USA V. JASON DAVID, No. 20-50274 (9th Cir. 2022)

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Justia Opinion Summary

After pleading guilty to charges stemming from possessing stolen mail, credit cards, and other financial devices, Defendant was sentenced to 36 months in prison. He appealed his custodial sentence. But, under the terms of Defendant’s plea agreement, he waived the right to appeal his sentence. Defendant argued the court should invalidate the waiver because the district court violated Rule 11 of the Federal Rules of Criminal Procedure. That Rule provides that the district court must address the defendant “personally” and determine that the defendant understands the terms of any appellate waiver. Fed. R. Crim. Proc. 11(b)(1)(N). Defendant asserted that the district court failed to follow this requirement and so he should be permitted to appeal his sentence.
 

The Ninth Circuit affirmed. The court reviewed for plain error because Defendant failed to object to the alleged violation during the plea colloquy. The court cited several factors in the record including the plea agreement’s specificity as to the scope of the appellate waiver, the counsel’s certification of her discussion and advice concerning the consequences of the entering the agreement, and Defendant’s assurances during the change-of-plea hearing and plea colloquy that he understood the proceedings and the agreement. The court wrote that nothing in the record supports a reasonable probability that Defendant would not have entered the guilty plea had the district court separately addressed the appellate waiver as Rule 11 requires. Thus, the court held that the appellate waiver is enforceable, and did not consider Defendant’s challenges to his custodial sentence.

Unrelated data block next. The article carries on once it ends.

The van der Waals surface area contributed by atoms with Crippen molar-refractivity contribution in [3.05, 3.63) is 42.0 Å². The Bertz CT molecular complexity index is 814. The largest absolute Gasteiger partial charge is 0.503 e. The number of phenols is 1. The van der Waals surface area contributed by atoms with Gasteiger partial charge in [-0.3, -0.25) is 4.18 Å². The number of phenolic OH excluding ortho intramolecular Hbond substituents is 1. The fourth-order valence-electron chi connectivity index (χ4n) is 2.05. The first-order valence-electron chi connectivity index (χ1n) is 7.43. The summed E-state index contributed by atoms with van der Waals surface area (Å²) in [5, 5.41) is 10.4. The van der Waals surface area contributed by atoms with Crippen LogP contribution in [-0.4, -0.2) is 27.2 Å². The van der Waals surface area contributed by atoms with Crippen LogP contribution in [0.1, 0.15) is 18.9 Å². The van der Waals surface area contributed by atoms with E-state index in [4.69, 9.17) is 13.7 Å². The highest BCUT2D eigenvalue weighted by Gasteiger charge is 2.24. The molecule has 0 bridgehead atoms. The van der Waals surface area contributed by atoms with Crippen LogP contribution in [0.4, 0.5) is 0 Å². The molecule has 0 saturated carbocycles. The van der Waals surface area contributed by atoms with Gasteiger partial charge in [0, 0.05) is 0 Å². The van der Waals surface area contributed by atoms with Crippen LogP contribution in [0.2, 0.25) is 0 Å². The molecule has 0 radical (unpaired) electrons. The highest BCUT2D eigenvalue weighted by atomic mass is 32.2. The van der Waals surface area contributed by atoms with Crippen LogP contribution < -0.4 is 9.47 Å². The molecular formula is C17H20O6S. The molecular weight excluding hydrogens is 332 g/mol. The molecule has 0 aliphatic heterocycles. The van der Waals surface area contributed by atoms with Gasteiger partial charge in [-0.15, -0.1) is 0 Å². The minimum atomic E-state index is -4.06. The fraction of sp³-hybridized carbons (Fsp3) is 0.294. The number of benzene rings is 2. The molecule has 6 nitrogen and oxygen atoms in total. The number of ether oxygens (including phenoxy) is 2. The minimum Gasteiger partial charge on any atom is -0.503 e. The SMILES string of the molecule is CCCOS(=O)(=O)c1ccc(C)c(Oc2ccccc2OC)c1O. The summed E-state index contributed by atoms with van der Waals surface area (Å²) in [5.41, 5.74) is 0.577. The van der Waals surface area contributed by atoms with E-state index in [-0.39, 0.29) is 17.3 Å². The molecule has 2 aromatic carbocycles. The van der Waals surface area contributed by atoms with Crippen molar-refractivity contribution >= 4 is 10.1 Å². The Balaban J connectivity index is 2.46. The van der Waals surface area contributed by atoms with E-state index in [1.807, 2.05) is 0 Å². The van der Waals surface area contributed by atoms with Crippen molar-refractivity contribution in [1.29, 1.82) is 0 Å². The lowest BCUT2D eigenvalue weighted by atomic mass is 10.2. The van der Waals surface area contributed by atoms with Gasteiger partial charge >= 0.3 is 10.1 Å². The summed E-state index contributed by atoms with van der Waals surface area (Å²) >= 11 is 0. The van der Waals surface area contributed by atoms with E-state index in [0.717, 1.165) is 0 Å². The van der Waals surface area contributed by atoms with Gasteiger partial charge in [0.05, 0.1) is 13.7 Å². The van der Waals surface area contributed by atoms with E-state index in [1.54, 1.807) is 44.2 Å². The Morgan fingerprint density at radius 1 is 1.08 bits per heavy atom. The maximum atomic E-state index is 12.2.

Court Description: Criminal Law. The panel affirmed a custodial sentence in a case in which the defendant argued on appeal that his appellate waiver is unenforceable because the district court violated Fed. R. Crim. P. 11(b)(1)(N), which provides that the district court must address the defendant personally and determine that the defendant understands the terms of any appellate waiver. Because the defendant failed to object to the alleged violation during the plea colloquy, the panel reviewed for plain error. Noting that the defendant doesn’t claim that he did not knowingly and voluntarily agree to the appellate waiver, the panel wrote that the record shows that the defendant understood that he was waiving his right to appeal his sentence. The panel cited several factors in the record including the plea agreement’s specificity as to the scope of the appellate waiver, counsel’s certification of her discussion and advice concerning the consequences of the entering the agreement, the defendant’s assurances during the change-of- plea hearing and plea colloquy that he understood the proceedings and the agreement, and the fact that the government raised the appellate waiver before the end of the change-of-plea hearing. The panel wrote that nothing in the record supports a reasonable probability that the defendant would not have entered the guilty plea had the district court separately addressed the appellate waiver as Rule 11 requires. The panel concluded that given these facts, and on UNITED STATES V. DAVID 3 this record, the plea colloquy at most constituted a technical violation of Rule 11, but not a plain error that affected the defendant’s substantial rights or an error that seriously affected the fairness or integrity of his plea. The panel thus held that the appellate waiver is enforceable, and did not consider the defendant’s challenges to his custodial sentence. In a concurrently filed memorandum disposition, the panel addressed the defendant’s objections to conditions of his supervised release—affirming in part, and vacating and remanding in part.